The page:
Thursday 8 April 2010

EE, yet again

Students around the world often write to me and ask for advice or help on research they say they are carrying out on Estuary English. Unfortunately many of them are not in a position to collect actual speaker data from people in the southeast of England, so their “research” has to be an armchair study.
They write to me because I was foolhardy enough fifteen years ago to launch a website on the topic of EE, with the aim of bringing together the material on the subject that I could find on line or, in most cases, put on line. A lot of it was journalism, usually more or less sensational, making wild claims about this new variety of English supposedly sweeping the country and ousting RP from its former position of preeminence. Later, when academics were able bit by bit to investigate the truth of such claims, I did my best to publish (or link to) their research findings. In my view the most important of these were those by Joanna Przedlacka, incorporated in her 2002 book Estuary English? A sociophonetic study of teenage speech in the Home Counties. ISBN 3-631-39340-7, pb. Bern: Peter Lang. This work, as I put it,
demolishes the claim that EE is a single entity sweeping the southeast. Rather, we have various sound changes emanating from working-class London speech, each spreading independently.

I summarized her findings for my UCL students here and here.

In Britain media interest in the EE phenomenon has now died down, and it is three years since I have had anything to add to the site (most of which is now eight to twelve years old, an eternity in web time).
Nevertheless, I still receive emails like this one from Ámbar Romero in Chile.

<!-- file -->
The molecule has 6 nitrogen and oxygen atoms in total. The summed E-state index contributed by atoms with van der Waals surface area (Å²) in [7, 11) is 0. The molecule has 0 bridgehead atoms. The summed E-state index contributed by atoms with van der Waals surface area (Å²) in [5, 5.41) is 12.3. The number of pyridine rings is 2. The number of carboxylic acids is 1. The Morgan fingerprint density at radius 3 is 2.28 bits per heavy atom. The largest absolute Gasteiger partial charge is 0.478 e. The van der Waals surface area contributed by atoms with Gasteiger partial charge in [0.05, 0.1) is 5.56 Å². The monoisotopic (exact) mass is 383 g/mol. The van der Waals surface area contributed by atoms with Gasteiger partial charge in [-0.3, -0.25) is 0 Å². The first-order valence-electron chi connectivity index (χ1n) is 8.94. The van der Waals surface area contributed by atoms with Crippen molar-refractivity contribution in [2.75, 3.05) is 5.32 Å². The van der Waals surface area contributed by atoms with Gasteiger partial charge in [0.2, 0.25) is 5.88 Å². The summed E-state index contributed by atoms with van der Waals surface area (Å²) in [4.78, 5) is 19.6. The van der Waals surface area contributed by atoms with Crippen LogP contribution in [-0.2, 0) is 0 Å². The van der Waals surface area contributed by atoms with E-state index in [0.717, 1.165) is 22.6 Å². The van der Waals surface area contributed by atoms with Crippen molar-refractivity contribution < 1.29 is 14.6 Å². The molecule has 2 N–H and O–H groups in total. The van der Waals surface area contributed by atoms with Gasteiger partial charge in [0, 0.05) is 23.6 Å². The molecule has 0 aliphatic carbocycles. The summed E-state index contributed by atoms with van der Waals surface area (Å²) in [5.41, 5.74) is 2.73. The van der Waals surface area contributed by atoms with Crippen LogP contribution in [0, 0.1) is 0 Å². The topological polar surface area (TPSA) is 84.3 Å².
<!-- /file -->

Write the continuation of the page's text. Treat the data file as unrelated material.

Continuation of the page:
I'm interested in doing some research on Estuary English and Received Pronunciation in order to do my Thesis project… I would like to ask you if you knew or if you had any information about the percentage of usage of these 3 characteristics of EE that are mentioned in the literature i.e. L-vocalization, the use of the glottal stop in final position and before consonants, and Yod- coalescence in tonic syllables. Is there any comparison between RP and EE speakers regarding the use of this features? ...I would very much [like to] know your opinion on the current status of RP, if you think it is including or not some of the characteristics of EE and if the latter might replace it as the accent of EFL in the short term.

What can one say? Here’s what I actually said.
Please read (or reread) Joanna Przedlacka's work. The point is that there is no real definable entity “Estuary English”. You can't divide up the speakers in the southeast into those who speak EE and those who speak something else. So there can be no comparative statistics of the kind you ask for (“Is there any comparison between RP and EE speakers regarding the use of this features?”). All we can do (given money, time, and effort) is to estimate the proportions of the population of a given area who do glottalling, yod coalescence etc in given phonetic environments and in given styles of speech.